Fourth-year film studies student Sagi Kahane-Rapport is directing his first big-budget, feature-length documentary.
The documentary Before the Plate takes a single dish from Toronto’s Canoe restaurant and follows the ingredients back to the farm.
“It was cool purely from a learning perspective. I’m a city kid and I don’t see any of these [farms] ever,” Kahane-Rapport said.
Canoe is a prestigious restaurant in the financial district of downtown Toronto. Regional executive chef John Horne cooked the meal featured in the film, and travelled with the crew to the various farms the ingredients originate from.
“Canoe has a really strong Canadian identity and chef John Horne has a great personality,” Kahane-Rapport said.
Before the Plate’s producer, Dylan Sher, has been friends with the director since they were children. When Kahane-Rapport got onboard, to Sher, it was the best decision he made for the film. “[Sagi] brought the project to a new level. I didn’t know what we have now was even possible, it looks like a movie,” Sher said.
The production team hopes to demystify how food travels from the pasture to the plate.
“There’s a bit of a disconnect between the farmer and the consumer,” Sher said. “This project is to help show people where their food comes from but we’ve taken the approach of doing it through food and cooking.”
Sher and Kahane-Rapport traced the 10 ingredients used at Canoe back to the source by going to eight farms across Ontario, filming through the spring and summer. On Jan. 16, they finished filming and began the editing process.
Above is a map of the locations Sher and Kahane-Rapport went to and what they thought about each location.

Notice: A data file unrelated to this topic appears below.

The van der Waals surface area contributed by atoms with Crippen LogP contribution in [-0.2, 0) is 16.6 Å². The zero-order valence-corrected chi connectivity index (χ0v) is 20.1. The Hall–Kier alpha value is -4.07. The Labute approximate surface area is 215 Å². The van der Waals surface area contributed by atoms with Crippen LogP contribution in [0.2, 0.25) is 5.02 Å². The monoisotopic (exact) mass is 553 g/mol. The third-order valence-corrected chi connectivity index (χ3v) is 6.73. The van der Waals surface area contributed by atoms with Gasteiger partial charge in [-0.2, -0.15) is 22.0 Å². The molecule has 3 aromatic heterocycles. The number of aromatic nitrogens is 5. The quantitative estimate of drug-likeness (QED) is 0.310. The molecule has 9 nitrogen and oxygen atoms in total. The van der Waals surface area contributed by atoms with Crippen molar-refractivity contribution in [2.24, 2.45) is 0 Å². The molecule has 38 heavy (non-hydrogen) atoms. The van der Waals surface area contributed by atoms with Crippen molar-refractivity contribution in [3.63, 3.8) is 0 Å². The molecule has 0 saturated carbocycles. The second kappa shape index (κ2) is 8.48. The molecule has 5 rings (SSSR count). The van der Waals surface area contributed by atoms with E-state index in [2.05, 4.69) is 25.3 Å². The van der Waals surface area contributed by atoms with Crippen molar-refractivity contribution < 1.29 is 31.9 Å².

“It’s still being put together and it’s a huge challenge,” Kahane-Rapport said. They have 31 days of footage and they’re planning to finish before the film’s premiere, which is slated for the summer.
“There’s two editors and I am editing myself,” Kahane-Rapport said. “You just gotta slog through it. It will go through a few more shifts before we find out what works best.”
While they were filming, the crew became familiar with numerous issues: from acquiring funding to filming at the right temperature and weather conditions.
“We drove out, we took the chance and sometimes when we got there [the farmers] took the test, waited for the samples and [they’d tell us] nope, too cold, too wet or too whatever,” Sher said.
Despite the difficulties the team faced, they still have a strong affinity for their craft.
“At this point, all of the filming is done, I did my best to make it what I could and now it’s in the hands of the editors, and myself to guide them, but we have to keep pushing forward,” Kahane-Rapport said.
Before the Plate will premiere Aug. 5 at the Isabel Bader theatre on 93 Charles St. W.